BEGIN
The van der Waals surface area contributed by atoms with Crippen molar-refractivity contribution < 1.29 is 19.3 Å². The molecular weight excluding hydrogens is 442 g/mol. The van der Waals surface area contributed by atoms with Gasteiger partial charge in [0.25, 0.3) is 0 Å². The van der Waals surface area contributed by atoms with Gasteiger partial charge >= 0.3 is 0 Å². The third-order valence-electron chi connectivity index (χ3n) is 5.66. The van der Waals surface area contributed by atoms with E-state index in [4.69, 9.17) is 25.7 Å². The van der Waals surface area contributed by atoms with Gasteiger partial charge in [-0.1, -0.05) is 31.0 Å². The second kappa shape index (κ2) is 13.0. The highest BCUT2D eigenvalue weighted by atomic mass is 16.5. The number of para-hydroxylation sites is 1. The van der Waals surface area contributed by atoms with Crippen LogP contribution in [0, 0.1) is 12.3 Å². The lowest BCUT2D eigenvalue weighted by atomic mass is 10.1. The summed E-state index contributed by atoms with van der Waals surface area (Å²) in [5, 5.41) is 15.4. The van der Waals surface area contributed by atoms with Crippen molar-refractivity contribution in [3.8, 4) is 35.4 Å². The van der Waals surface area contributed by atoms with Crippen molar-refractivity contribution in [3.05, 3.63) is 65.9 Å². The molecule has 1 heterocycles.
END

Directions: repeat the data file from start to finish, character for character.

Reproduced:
The van der Waals surface area contributed by atoms with Crippen molar-refractivity contribution < 1.29 is 19.3 Å². The molecular weight excluding hydrogens is 442 g/mol. The van der Waals surface area contributed by atoms with Gasteiger partial charge in [0.25, 0.3) is 0 Å². The van der Waals surface area contributed by atoms with Gasteiger partial charge >= 0.3 is 0 Å². The third-order valence-electron chi connectivity index (χ3n) is 5.66. The van der Waals surface area contributed by atoms with E-state index in [4.69, 9.17) is 25.7 Å². The van der Waals surface area contributed by atoms with Gasteiger partial charge in [-0.1, -0.05) is 31.0 Å². The second kappa shape index (κ2) is 13.0. The highest BCUT2D eigenvalue weighted by atomic mass is 16.5. The number of para-hydroxylation sites is 1. The van der Waals surface area contributed by atoms with Crippen LogP contribution in [0, 0.1) is 12.3 Å². The lowest BCUT2D eigenvalue weighted by atomic mass is 10.1. The summed E-state index contributed by atoms with van der Waals surface area (Å²) in [5, 5.41) is 15.4. The van der Waals surface area contributed by atoms with Crippen molar-refractivity contribution in [3.8, 4) is 35.4 Å². The van der Waals surface area contributed by atoms with Crippen molar-refractivity contribution in [3.05, 3.63) is 65.9 Å². The molecule has 1 heterocycles.